Introduction / History
The various Oromo people groups are the largest, most widely dispersed groups in Ethiopia. They also reside in Kenya, Somalia and Egypt. Composed of approximately a dozen tribal clusters, these peoples prefer just the term "Oromo" when speaking of themselves. Nearly all of these peoples speak mutually intelligible dialects of a language called "Oromo, Borana-Arsi-Guji". Although they retain similarities in their descent system, they differ considerably in religion, lifestyle, and political organization.
It is believed that the Oromo were pushed westward from the Horn of Africa by the Somali during the tenth century. Together with the Amhara and the Tigrai, they dominated the government and military classes of the Ethiopian Empire. In the 1700's and 1800's, these peoples became a prominent force in Abyssinian (Ethiopian) politics. During the nineteenth century, they converted to Islam.
What Are Their Lives Like?
The Oromo are herdsmen with a warrior tradition. They determine a man's status by the number of livestock he owns. Virility and male attributes are considered desirable, with bravery and war skills being stressed. Riding, spear throwing, and fighting are also emphasized. Although warfare against enemies is honored, peace within the group is demanded.
The Oromo live in rural areas where they make a living primarily from raising animals along with some farming. The typical dwelling is a tukal, or a circular hut made of acacia branches covered with grass mats. The cone-shaped roof has an opening that allows smoke to escape. Villages are made up of 10-80 families. Their staple diet includes durra (a cereal grain), maize, beans, rice, milk, meat, and wild fruits. Coffee and tea are both popular beverages.
The Oromo family is headed by an authoritarian father who has the right to expect total obedience. Men usually have only one wife, and children are considered a necessity. The more children and grandchildren a man has, the greater his prestige.
Oromo boys are taught to use a spear and begin training at an early age to become warriors. The killing of a man was customarily a part of becoming a full-fledged adult, as well as part of certain festivals. In fact, traditionally, a man ready to marry was expected to present part of a man who he had killed to his bride. Wild animals are now used instead of humans.
One basic value of the Oromo is tokuma, which is identification with the group. The religious, social, political, and economic life of the Oromo revolves around this. Cooperation is central to this system, especially in work arrangements.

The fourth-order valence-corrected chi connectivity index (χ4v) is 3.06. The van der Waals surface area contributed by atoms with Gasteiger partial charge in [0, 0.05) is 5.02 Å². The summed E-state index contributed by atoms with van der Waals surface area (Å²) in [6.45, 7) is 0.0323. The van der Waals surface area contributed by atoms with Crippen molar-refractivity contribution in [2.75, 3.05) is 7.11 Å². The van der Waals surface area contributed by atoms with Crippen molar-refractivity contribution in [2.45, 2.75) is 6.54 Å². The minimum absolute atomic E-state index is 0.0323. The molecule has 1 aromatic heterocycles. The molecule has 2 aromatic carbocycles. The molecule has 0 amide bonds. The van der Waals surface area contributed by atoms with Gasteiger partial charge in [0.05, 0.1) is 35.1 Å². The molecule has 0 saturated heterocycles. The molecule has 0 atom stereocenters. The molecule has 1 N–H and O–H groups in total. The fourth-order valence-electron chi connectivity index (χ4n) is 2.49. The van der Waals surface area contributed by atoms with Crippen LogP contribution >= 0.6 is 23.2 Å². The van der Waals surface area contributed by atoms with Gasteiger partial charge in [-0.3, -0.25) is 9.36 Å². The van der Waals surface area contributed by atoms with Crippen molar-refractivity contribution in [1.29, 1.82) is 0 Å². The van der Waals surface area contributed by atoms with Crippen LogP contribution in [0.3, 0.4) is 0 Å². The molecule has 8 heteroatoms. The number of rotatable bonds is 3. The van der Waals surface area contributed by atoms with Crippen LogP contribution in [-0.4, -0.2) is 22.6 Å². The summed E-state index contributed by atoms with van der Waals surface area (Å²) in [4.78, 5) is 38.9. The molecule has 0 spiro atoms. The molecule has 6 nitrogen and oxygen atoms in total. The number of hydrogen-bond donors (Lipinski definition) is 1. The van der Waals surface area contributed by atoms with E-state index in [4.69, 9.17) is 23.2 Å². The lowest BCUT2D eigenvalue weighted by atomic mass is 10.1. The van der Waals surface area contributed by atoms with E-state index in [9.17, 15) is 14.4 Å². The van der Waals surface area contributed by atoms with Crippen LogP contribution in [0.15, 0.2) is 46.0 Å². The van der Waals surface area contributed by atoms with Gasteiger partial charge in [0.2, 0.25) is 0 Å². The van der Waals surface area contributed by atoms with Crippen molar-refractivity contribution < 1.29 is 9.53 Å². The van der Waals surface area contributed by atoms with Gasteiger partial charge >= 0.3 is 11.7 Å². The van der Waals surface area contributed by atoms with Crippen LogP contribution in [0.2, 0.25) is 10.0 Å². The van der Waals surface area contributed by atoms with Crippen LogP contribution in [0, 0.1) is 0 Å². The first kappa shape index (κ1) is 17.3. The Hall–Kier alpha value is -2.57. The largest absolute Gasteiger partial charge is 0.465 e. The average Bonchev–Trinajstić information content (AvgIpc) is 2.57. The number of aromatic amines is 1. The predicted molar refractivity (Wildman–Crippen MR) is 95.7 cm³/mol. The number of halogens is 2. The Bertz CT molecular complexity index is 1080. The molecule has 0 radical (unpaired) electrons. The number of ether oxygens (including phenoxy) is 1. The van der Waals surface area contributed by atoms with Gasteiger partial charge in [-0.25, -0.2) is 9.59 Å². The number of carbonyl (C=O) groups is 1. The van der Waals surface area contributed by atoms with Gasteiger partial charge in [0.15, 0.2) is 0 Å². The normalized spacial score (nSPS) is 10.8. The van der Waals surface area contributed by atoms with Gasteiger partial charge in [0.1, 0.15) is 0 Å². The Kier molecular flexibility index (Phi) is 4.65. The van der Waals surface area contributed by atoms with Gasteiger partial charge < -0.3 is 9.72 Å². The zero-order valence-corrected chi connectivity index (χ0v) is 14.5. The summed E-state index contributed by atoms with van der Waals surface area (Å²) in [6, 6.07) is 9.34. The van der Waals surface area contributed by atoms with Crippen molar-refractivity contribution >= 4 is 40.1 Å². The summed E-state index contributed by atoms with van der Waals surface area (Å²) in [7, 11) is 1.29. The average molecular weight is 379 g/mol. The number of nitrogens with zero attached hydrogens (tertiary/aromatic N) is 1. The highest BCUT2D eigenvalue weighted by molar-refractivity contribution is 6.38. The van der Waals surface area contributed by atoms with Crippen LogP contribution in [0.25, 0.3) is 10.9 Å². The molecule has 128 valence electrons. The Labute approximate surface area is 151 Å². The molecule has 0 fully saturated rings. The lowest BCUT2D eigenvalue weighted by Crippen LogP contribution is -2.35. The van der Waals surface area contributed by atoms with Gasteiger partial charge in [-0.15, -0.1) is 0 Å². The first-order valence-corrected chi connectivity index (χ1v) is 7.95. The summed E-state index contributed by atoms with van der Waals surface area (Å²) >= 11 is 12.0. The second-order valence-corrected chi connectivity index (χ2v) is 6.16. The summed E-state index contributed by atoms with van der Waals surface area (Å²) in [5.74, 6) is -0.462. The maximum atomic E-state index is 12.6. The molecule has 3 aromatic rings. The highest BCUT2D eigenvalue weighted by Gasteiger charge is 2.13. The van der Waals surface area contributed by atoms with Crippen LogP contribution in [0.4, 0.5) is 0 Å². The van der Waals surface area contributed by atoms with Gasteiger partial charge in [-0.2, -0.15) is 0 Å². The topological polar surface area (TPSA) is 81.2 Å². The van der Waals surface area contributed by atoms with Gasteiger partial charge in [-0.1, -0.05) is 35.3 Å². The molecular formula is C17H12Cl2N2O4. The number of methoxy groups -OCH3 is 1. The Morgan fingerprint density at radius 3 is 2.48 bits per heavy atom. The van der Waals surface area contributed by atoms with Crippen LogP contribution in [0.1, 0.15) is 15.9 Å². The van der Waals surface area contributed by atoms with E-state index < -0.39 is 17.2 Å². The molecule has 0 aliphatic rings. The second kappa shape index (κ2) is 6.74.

Oromo have a reputation for being easygoing and sociable. They value hospitality and almsgiving, especially to relatives and friends.
Some Oromo have moved to the towns, attracted by employment opportunities and modern schooling. Others have entered national security forces, the industrial labor force, or fields of trade, transportation, and education.
What Are Their Beliefs?
The majority of the Oromo are Muslim; however, their traditional religion is still practiced by a minority of the population. These ethnic religionists worship a supreme being named Waqa. Wadaja feasts are organized on various occasions, and livestock is sacrificed in Waqa's honor. Today, these feasts reflect a Muslim influence.
Many people still believe that objects such as trees, springs, and rocks have spirits. It is also believed that spirits called jinn may take possession of people. While fasting during Ramadan (the Muslim holy month) is observed by most adults, celebration of other Muslim festivals is limited.
What Are Their Needs?
Oromo villages usually have no electricity. Medical care is poor, and access to medicine is limited. Their water supply comes from rivers and springs.
Ethiopia was one of the first nations embracing Christianity. Translations of Bible portions began as early as 1870. Yet they took almost 100 years to be completed. The New Testament was finished first in 1979, with the whole Bible being completed in 1995. However, this version uses a different alphabet than the one currently being taught.
Today, there is a great need for Christian workers among the Oromo. Also, leadership training and discipleship of new believers is critical if growth is to continue and new churches are to be planted.
* Pray that the Lord of the Harvest would call Ethiopian Christians to work among the Oromo.
* Ask the Holy Spirit to grant wisdom and favor to the church planters that are focusing on the Oromo.
* Ask God to anoint the Gospel as it goes forth via radio in their area.
* Pray that God will give the Oromo believers boldness to share Christ with their own people.
* Ask the Lord to save key leaders among the Oromo who will boldly declare the Gospel.
* Ask God to raise up prayer teams who will begin breaking up the soil through worship and intercession.
* Ask the Lord to bring forth a triumphant Oromo church for the glory of His name!
|Profile Source: GAAPNet: Updated original Bethany people profile|